I have taken a great deal of time with these writings, and I find them disturbing, just as much for what they say about Judge Gorsuch the legal craftsman and judge as for what they say about Judge Gorsuch the administrative lawyer. They exhibit a remarkable carelessness about the basic facts and legal background of a case, and a willingness to substitute armchair theorizing for rudimentary empirical inquiry. The opinions’ treatment of precedent is less than serious at best and at times genuinely shocking; Supreme Court precedent is (among other things) openly “tamed,” turned on its head, caricatured, and frivolously distinguished, while circuit precedent is overruled sub silentio in one opinion and pronounced overruled in the next. Doctrines Judge Gorsuch doesn’t like are pared down with no evident regard for whether what’s left after the paring is workable, coherent, or even legal. And the argument against Chevron amounts to either a naïve denial of statutory indeterminacy, a proposal to cure the problem of unconstitutional delegations to agencies (that current doctrine doesn’t recognize as a problem) by pretending the delegations don’t exist and transferring the discretion they vest in agencies to courts, or both.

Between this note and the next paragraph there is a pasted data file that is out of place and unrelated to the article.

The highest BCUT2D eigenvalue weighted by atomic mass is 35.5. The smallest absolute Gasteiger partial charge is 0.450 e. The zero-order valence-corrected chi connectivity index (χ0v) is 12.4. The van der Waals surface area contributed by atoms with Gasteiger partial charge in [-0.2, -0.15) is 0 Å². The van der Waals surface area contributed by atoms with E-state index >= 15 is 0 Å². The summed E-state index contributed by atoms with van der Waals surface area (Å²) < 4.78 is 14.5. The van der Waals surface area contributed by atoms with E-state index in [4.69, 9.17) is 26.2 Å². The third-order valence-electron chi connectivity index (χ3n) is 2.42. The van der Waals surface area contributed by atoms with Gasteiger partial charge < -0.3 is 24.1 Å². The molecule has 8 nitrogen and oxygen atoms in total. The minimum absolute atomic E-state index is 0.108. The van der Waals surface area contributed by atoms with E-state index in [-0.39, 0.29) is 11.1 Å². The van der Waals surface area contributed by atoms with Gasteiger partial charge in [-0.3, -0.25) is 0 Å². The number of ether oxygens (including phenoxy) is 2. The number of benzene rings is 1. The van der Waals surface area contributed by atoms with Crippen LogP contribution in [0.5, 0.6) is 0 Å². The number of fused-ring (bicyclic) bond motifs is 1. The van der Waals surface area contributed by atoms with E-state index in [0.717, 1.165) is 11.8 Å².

This story begins with De Niz Robles’s curious treatment of fact. De Niz Robles is a case about whether to retroactively apply an agency adjudication that reasonably interpreted an ambiguous statute to persons who relied on contrary circuit precedent that was subsequently overruled under Brand X. The specific ambiguity at issue in De Niz Robles was created by two supposedly “contradictory provisions of the Immigration Code,” as the Tenth Circuit described them in its first case on the question, Padilla-Caldera v. Gonzales, or Padilla-Caldera I. One of the two provisions, 8 U.S.C. § 1255(i), provides that an alien who entered the country illegally can apply for discretionary adjustment of status to that of a lawful resident, but goes on to say that such an alien can only receive adjustment if he “is admissible to the United States for permanent residence.” The other provision, 8 U.S.C. § 1182(a)(9)(C)(i), provides that an alien who has been unlawfully present in the United States for a year, has been removed from the country, and then illegally re-enters is inadmissible unless he leaves the country for at least ten years. These completely symbiotic provisions are the “two conflicting statutes” that we heard so much about from Judge Gorsuch in his confirmation-hearing commentary on Gutierrez-Brizuela.